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Discussion Starter #1
Could really use some advice with my 3mo GSD.
Background: We've had him for 3 weeks now. We are crate training in a full, adult sized wire crate, with a divider. Sam doesn't seem to have any problems being in the crate. He goes in willingly. No barking, no crying, no messes so far. The crate is uncovered, in the bedroom with us. There is a blanket in the crate, along with several soft toys and some chews.

What we do right now: we are on a regular routine. Feeding at 8. No water after 9. Last potty break at 10. Bedtime immediately after. Sam is walked for 1 hr 3xday. He is played with all day long. I allow short naps through the day, in the crate, for up to 2 hrs. He has frequent, short training sessions, about 10-15 mins between playtime. No health concerns, according to the vet. Regular, spunky puppy, all day long.

The problem: Sam hardly sleeps at night. He will go down with us around 10, lays down, sleeps for about an hour or two. Then, it becomes Rumble in the Bronx. Sam rolls this way, and that way. He paws at and kicks the walls of the crate. No vocalizations, just extreme restlessness. He will go to one side of the crate, slump (bang) against the wall until he hits the floor. Then he will sit there for a few mins before repeating the whole process again on the other side of the crate. He rolls on his back and kicks at the back wall with all 4 paws. In short, he is making an extreme racket in the bedroom all night long.

Although he doesnt cry, he sometimes pants heavily. I've been attributing this to stress, possibly. We like to sleep in a cool room, around 55-65 degrees, so I doubt he is too hot. He is a long hair, double coated, and the crate is placed farthest from the open windows, so I also don't think he is too cold. I do get up at least twice to let him out for potty breaks, just to make sure his restlessness isn't due to full plumbing. We do not ramp him up before bedtime.

The question: WHY WON'T SAM SLEEP!!?
 

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Discussion Starter #3
Thank you for your reply. Would a case of overtiredness last all night long? And repeat every night? I took him to the dog park TWICE yesterday, hoping to break the cycle. No dice.
 

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Thank you for your reply. Would a case of overtiredness last all night long? And repeat every night? I took him to the dog park TWICE yesterday, hoping to break the cycle. No dice.
That’s where I am unsure. Holding out all night seems excessive. But I know when my 10 week old is over tired (or my human kids) they turn into restless terrors. It could be a cycle of not enough sleep that is self perpetuating.

Does he settle in his crate to nap during the day? And in those day time crating events, is he alone in the room?

I'm sure other members have good guesses for the cause of this issue. I'm by no means sure of my guess.
 

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Discussion Starter #5
Yes, he is alone during daytime naps, and seems to sleep fine. However, since I am not in the room, I'm not sure if he is restless at all. Something needs to change, I just don't know what, exactly.
 

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To me, it looks like you're doing all the right things...keeping a somewhat strict schedule.

My dog eats first thing in the morning, usually around 6:45am and at 5:30p on the dot every day. So to me, 8 seems a little late for a meal, especially since you're taking him to bed just after 10pm, 2 hours later.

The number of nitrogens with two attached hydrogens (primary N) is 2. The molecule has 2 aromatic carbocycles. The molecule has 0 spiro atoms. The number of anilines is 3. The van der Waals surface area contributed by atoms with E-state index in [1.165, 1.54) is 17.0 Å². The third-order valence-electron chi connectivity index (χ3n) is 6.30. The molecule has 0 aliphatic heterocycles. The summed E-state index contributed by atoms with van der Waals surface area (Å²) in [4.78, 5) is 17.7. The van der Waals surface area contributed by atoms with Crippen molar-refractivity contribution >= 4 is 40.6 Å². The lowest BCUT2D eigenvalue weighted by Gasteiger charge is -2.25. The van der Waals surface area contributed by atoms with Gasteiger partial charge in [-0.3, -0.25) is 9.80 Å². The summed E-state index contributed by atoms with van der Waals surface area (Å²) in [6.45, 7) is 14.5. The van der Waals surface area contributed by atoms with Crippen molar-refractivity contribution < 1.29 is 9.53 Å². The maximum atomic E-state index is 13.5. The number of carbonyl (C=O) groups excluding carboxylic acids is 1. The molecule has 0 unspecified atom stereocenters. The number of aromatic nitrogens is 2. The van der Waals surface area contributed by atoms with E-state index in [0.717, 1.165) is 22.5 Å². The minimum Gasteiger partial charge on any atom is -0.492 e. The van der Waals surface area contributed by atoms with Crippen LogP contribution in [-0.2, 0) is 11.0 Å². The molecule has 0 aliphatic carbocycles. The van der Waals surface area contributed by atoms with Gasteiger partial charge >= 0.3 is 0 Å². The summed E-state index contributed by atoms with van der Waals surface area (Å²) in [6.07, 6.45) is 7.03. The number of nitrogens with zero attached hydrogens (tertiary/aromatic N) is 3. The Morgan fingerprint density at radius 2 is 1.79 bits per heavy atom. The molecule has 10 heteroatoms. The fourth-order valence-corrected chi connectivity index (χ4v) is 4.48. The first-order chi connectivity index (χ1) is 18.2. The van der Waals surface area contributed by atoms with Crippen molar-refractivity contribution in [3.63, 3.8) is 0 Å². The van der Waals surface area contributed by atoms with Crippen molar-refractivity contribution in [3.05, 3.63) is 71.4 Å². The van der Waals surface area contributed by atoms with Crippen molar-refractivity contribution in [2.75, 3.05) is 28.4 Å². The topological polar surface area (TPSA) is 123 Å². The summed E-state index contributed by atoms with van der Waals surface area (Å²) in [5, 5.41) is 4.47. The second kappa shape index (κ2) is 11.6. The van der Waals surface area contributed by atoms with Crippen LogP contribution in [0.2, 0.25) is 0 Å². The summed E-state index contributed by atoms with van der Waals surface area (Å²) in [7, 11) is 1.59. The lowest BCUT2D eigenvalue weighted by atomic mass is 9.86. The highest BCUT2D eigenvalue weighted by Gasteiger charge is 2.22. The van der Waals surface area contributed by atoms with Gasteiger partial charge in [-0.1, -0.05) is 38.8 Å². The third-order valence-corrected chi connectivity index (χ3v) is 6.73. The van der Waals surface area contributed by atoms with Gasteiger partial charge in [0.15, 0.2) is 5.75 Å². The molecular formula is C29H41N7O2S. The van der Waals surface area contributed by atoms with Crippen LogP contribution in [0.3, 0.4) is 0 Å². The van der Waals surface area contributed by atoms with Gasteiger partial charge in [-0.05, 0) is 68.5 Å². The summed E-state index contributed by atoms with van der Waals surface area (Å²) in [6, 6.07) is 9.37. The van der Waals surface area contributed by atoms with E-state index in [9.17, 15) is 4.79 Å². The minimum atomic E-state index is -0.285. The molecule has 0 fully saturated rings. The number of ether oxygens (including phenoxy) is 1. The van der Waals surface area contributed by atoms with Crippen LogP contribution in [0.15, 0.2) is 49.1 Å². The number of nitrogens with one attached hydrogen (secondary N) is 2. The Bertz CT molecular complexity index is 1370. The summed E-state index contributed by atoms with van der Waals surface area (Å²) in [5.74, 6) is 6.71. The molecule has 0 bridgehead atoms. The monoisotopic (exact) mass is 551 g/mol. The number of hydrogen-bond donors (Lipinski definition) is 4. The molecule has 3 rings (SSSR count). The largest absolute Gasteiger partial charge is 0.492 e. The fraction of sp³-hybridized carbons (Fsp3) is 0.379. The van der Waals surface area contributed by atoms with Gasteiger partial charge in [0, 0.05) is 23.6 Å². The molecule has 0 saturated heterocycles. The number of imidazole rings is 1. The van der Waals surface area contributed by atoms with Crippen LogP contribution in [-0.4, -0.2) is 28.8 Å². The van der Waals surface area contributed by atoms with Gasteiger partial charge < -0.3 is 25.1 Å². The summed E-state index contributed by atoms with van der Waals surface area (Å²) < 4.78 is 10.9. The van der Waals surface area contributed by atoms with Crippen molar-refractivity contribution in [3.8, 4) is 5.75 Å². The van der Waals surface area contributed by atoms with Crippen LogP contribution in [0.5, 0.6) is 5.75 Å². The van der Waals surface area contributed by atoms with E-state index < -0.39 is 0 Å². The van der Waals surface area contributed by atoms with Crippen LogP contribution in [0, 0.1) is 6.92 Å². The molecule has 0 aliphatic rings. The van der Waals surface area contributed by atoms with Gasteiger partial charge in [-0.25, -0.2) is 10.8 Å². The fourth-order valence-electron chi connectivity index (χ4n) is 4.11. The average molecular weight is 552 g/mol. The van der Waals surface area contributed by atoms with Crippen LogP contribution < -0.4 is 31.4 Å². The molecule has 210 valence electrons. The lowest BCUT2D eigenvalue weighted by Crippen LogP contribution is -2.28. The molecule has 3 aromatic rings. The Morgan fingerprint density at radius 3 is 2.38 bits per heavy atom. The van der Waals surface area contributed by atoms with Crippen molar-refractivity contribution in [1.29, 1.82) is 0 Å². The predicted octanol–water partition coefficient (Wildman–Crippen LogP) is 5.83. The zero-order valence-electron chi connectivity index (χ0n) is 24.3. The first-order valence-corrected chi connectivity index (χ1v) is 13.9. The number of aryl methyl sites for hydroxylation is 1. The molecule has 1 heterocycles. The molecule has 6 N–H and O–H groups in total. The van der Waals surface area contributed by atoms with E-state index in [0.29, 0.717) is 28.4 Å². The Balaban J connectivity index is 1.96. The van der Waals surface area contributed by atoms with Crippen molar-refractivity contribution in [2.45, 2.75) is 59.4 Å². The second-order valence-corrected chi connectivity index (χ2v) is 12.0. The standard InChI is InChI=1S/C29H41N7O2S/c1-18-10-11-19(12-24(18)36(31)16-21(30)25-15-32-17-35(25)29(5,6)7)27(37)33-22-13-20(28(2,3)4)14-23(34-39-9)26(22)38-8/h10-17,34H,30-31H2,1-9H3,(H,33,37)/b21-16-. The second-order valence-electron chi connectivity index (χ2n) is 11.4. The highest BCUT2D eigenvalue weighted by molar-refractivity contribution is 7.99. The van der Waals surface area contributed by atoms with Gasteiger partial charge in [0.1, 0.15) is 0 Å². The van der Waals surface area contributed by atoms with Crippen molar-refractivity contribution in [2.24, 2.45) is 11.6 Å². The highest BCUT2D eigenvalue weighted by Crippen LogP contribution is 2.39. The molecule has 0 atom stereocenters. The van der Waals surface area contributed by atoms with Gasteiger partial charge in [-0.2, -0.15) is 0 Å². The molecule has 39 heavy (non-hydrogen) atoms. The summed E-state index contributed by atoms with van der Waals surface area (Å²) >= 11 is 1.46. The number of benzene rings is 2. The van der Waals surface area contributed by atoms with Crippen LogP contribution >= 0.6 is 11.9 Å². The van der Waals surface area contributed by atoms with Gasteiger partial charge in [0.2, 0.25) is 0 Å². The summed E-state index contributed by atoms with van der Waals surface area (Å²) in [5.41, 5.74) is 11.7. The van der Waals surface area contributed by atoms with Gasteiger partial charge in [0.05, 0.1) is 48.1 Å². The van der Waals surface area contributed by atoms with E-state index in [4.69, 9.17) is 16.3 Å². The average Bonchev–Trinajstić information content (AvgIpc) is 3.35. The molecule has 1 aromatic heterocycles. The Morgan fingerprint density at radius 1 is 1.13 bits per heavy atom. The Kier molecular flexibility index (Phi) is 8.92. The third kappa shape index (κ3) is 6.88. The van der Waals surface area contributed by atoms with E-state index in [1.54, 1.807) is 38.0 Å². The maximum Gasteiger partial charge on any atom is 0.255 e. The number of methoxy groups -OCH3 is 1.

Another thing, the vet told me it takes about 2 hours for a pup to pee from the moment it drinks. So at 9, you're taking the water away may be a little late. I was taking the water away around 8pm at that age. As he got older, that time got later. But again, that's just me and my dog.

So what I would do is feed him earlier...maybe 6pm, wait 2 hours, play a little with him at 8pm, enough to tire him, let him drink some water before 9pm and then everything else the same.

Also, this is another possible reason...you've only had your pup for 3 weeks. The environment and atmosphere is still a little unfamiliar to him. Maybe it's still getting used to you and your schedule. Give it a little more time. Just stick to the schedule.

These are my observations...I don't know if they will help in getting your dog to sleep at nights or not, but good luck. And please keep us updated.
 

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Sam is walked for 1 hr 3xday. He is played with all day long. I allow short naps through the day, in the crate, for up to 2 hrs. He has frequent, short training sessions, about 10-15 mins between playtime.
The statement above about exercise seems WAY too rigorous for a 12wk old puppy! Puppies exert themselves in short bursts. They need lots of sleep! Walking a puppy for an hour 3 times a day is not only not needed, it's not good for them, particularly if it's on man-made surfaces!

I'm not sure what you meant exactly about allowing short naps, but if it means you're waking him up, please stop! Puppies need a lot of sleep. He should be allowed to sleep as much as he wants to!

My puppy slept for several hours at that age, everyday. If you feed earlier, as others suggested, you'll likely see a HUGE burst of energy from your puppy around 9 or 10 pm. The nightly zoomies LOL! It's almost as if they NEED to burn off that energy before settling in for the night, and it's perfectly normal.

So, as someone else suggested, feed and water a bit earlier, have a good play session before bed, and I bet you'll get more rest! Good luck, and congratulations on the new puppy!

ETA: pictures please! We love pictures!
 

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If you think he can make it through the night, maybe it's time to move the crate out of your bedroom? Some dogs are restless. We have a crate in the bedroom and the downstairs family room. We kind of liked the idea of bringing him to bed with us in the crate, but I know the body slams you are talking about and we made the decision this week to leave him downstairs. I am also an early riser, so it is easier not having to get him up with me in the bedroom when he goes crazy happy when he first comes out and wakes up my GF.